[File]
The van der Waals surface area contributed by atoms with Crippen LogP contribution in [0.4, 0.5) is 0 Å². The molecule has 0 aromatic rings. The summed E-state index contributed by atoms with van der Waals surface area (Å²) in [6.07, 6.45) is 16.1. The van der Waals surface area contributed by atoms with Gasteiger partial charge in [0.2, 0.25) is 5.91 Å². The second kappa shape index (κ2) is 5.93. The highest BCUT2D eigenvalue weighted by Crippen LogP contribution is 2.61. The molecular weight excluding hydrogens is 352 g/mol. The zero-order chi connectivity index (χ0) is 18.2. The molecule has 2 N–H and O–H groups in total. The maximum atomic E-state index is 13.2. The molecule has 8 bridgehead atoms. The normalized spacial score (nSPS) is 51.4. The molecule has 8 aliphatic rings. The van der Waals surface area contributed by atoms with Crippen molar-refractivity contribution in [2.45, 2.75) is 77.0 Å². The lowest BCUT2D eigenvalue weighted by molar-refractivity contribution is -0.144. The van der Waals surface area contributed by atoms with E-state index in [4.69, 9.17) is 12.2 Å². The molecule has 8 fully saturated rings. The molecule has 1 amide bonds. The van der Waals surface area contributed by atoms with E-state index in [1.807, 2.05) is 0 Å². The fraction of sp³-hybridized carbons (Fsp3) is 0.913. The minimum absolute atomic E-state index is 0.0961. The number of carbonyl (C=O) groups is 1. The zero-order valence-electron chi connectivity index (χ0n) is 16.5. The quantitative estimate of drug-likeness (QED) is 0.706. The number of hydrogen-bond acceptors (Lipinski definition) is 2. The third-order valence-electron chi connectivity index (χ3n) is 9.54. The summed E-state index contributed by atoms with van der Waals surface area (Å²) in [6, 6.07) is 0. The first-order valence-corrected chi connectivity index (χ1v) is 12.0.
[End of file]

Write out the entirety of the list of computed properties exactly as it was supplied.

The van der Waals surface area contributed by atoms with Crippen LogP contribution in [0.4, 0.5) is 0 Å². The molecule has 0 aromatic rings. The summed E-state index contributed by atoms with van der Waals surface area (Å²) in [6.07, 6.45) is 16.1. The van der Waals surface area contributed by atoms with Gasteiger partial charge in [0.2, 0.25) is 5.91 Å². The second kappa shape index (κ2) is 5.93. The highest BCUT2D eigenvalue weighted by Crippen LogP contribution is 2.61. The molecular weight excluding hydrogens is 352 g/mol. The zero-order chi connectivity index (χ0) is 18.2. The molecule has 2 N–H and O–H groups in total. The maximum atomic E-state index is 13.2. The molecule has 8 bridgehead atoms. The normalized spacial score (nSPS) is 51.4. The molecule has 8 aliphatic rings. The van der Waals surface area contributed by atoms with Crippen molar-refractivity contribution in [2.45, 2.75) is 77.0 Å². The lowest BCUT2D eigenvalue weighted by molar-refractivity contribution is -0.144. The van der Waals surface area contributed by atoms with E-state index in [4.69, 9.17) is 12.2 Å². The molecule has 8 fully saturated rings. The molecule has 1 amide bonds. The van der Waals surface area contributed by atoms with E-state index in [1.807, 2.05) is 0 Å². The fraction of sp³-hybridized carbons (Fsp3) is 0.913. The minimum absolute atomic E-state index is 0.0961. The number of carbonyl (C=O) groups is 1. The zero-order valence-electron chi connectivity index (χ0n) is 16.5. The quantitative estimate of drug-likeness (QED) is 0.706. The number of hydrogen-bond acceptors (Lipinski definition) is 2. The third-order valence-electron chi connectivity index (χ3n) is 9.54. The summed E-state index contributed by atoms with van der Waals surface area (Å²) in [6, 6.07) is 0. The first-order valence-corrected chi connectivity index (χ1v) is 12.0.